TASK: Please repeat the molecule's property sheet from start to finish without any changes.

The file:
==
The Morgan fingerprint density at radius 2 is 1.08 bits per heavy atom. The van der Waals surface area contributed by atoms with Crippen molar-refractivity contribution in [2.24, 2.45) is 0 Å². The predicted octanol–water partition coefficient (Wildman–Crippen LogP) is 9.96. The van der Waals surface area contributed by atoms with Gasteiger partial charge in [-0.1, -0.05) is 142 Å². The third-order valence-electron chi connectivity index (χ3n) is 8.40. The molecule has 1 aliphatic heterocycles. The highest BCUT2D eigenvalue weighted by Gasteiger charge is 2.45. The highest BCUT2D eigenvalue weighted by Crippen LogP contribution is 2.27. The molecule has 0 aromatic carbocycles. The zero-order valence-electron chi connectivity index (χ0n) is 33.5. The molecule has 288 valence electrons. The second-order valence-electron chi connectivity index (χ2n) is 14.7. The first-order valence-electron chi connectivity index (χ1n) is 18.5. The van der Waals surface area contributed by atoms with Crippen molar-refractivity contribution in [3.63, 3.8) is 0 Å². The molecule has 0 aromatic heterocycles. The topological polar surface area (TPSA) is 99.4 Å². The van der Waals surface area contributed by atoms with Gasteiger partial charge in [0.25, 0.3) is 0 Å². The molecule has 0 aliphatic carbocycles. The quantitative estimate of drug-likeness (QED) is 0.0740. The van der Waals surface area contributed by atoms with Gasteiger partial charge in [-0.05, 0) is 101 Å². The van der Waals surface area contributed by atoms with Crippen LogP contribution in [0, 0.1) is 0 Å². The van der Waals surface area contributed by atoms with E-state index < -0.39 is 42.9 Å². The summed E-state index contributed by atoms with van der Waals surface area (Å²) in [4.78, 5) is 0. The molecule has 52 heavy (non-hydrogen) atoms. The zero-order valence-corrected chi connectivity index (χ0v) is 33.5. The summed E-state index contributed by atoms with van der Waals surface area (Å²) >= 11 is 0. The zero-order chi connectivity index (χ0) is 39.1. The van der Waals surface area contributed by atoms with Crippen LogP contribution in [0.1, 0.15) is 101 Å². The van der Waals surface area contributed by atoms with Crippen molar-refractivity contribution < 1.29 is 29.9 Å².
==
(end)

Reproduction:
The Morgan fingerprint density at radius 2 is 1.08 bits per heavy atom. The van der Waals surface area contributed by atoms with Crippen molar-refractivity contribution in [2.24, 2.45) is 0 Å². The predicted octanol–water partition coefficient (Wildman–Crippen LogP) is 9.96. The van der Waals surface area contributed by atoms with Gasteiger partial charge in [-0.1, -0.05) is 142 Å². The third-order valence-electron chi connectivity index (χ3n) is 8.40. The molecule has 1 aliphatic heterocycles. The highest BCUT2D eigenvalue weighted by Gasteiger charge is 2.45. The highest BCUT2D eigenvalue weighted by Crippen LogP contribution is 2.27. The molecule has 0 aromatic carbocycles. The zero-order valence-electron chi connectivity index (χ0n) is 33.5. The molecule has 288 valence electrons. The second-order valence-electron chi connectivity index (χ2n) is 14.7. The first-order valence-electron chi connectivity index (χ1n) is 18.5. The van der Waals surface area contributed by atoms with Crippen molar-refractivity contribution in [3.63, 3.8) is 0 Å². The molecule has 0 aromatic heterocycles. The topological polar surface area (TPSA) is 99.4 Å². The van der Waals surface area contributed by atoms with Gasteiger partial charge in [0.25, 0.3) is 0 Å². The molecule has 0 aliphatic carbocycles. The quantitative estimate of drug-likeness (QED) is 0.0740. The van der Waals surface area contributed by atoms with Gasteiger partial charge in [-0.05, 0) is 101 Å². The van der Waals surface area contributed by atoms with Crippen LogP contribution in [0, 0.1) is 0 Å². The van der Waals surface area contributed by atoms with E-state index < -0.39 is 42.9 Å². The summed E-state index contributed by atoms with van der Waals surface area (Å²) in [4.78, 5) is 0. The molecule has 52 heavy (non-hydrogen) atoms. The zero-order valence-corrected chi connectivity index (χ0v) is 33.5. The summed E-state index contributed by atoms with van der Waals surface area (Å²) >= 11 is 0. The zero-order chi connectivity index (χ0) is 39.1. The van der Waals surface area contributed by atoms with Crippen LogP contribution in [0.1, 0.15) is 101 Å². The van der Waals surface area contributed by atoms with Crippen molar-refractivity contribution < 1.29 is 29.9 Å².